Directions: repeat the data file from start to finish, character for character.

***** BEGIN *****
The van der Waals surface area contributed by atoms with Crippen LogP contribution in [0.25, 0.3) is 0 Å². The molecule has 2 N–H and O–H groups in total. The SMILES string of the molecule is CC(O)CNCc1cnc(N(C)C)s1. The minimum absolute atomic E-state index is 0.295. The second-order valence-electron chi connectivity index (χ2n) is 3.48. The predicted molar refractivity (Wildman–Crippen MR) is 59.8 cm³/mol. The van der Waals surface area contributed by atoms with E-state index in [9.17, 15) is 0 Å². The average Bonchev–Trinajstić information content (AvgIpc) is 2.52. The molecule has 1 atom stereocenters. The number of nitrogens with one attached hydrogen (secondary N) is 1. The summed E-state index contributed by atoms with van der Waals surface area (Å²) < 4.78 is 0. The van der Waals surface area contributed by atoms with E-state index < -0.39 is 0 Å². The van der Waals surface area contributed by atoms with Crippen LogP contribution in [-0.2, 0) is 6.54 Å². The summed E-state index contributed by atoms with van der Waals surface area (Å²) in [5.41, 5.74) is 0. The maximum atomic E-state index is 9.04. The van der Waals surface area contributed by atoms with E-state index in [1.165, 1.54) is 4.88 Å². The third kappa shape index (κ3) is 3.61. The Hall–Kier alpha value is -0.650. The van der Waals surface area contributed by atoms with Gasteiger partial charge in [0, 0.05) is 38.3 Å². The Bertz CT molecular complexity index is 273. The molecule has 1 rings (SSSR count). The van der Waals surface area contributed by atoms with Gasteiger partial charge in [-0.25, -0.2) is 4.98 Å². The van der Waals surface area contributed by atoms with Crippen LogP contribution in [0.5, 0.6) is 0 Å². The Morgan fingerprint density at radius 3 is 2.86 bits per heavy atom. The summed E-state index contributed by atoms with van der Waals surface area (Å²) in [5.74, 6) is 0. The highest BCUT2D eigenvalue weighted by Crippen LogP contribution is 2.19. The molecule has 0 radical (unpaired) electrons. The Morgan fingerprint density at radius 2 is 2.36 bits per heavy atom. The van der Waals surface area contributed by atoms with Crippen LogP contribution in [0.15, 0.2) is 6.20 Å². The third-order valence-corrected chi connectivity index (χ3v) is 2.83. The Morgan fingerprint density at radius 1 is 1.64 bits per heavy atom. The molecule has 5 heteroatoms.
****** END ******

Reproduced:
The van der Waals surface area contributed by atoms with Crippen LogP contribution in [0.25, 0.3) is 0 Å². The molecule has 2 N–H and O–H groups in total. The SMILES string of the molecule is CC(O)CNCc1cnc(N(C)C)s1. The minimum absolute atomic E-state index is 0.295. The second-order valence-electron chi connectivity index (χ2n) is 3.48. The predicted molar refractivity (Wildman–Crippen MR) is 59.8 cm³/mol. The van der Waals surface area contributed by atoms with E-state index in [9.17, 15) is 0 Å². The average Bonchev–Trinajstić information content (AvgIpc) is 2.52. The molecule has 1 atom stereocenters. The number of nitrogens with one attached hydrogen (secondary N) is 1. The summed E-state index contributed by atoms with van der Waals surface area (Å²) < 4.78 is 0. The van der Waals surface area contributed by atoms with E-state index < -0.39 is 0 Å². The van der Waals surface area contributed by atoms with Crippen LogP contribution in [-0.2, 0) is 6.54 Å². The summed E-state index contributed by atoms with van der Waals surface area (Å²) in [5.41, 5.74) is 0. The maximum atomic E-state index is 9.04. The van der Waals surface area contributed by atoms with E-state index in [1.165, 1.54) is 4.88 Å². The third kappa shape index (κ3) is 3.61. The Hall–Kier alpha value is -0.650. The van der Waals surface area contributed by atoms with Gasteiger partial charge in [0, 0.05) is 38.3 Å². The Bertz CT molecular complexity index is 273. The molecule has 1 rings (SSSR count). The van der Waals surface area contributed by atoms with Gasteiger partial charge in [-0.25, -0.2) is 4.98 Å². The van der Waals surface area contributed by atoms with Crippen LogP contribution in [0.5, 0.6) is 0 Å². The Morgan fingerprint density at radius 3 is 2.86 bits per heavy atom. The summed E-state index contributed by atoms with van der Waals surface area (Å²) in [5.74, 6) is 0. The highest BCUT2D eigenvalue weighted by Crippen LogP contribution is 2.19. The molecule has 0 radical (unpaired) electrons. The Morgan fingerprint density at radius 2 is 2.36 bits per heavy atom. The van der Waals surface area contributed by atoms with Crippen LogP contribution in [0.15, 0.2) is 6.20 Å². The third-order valence-corrected chi connectivity index (χ3v) is 2.83. The Morgan fingerprint density at radius 1 is 1.64 bits per heavy atom. The molecule has 5 heteroatoms.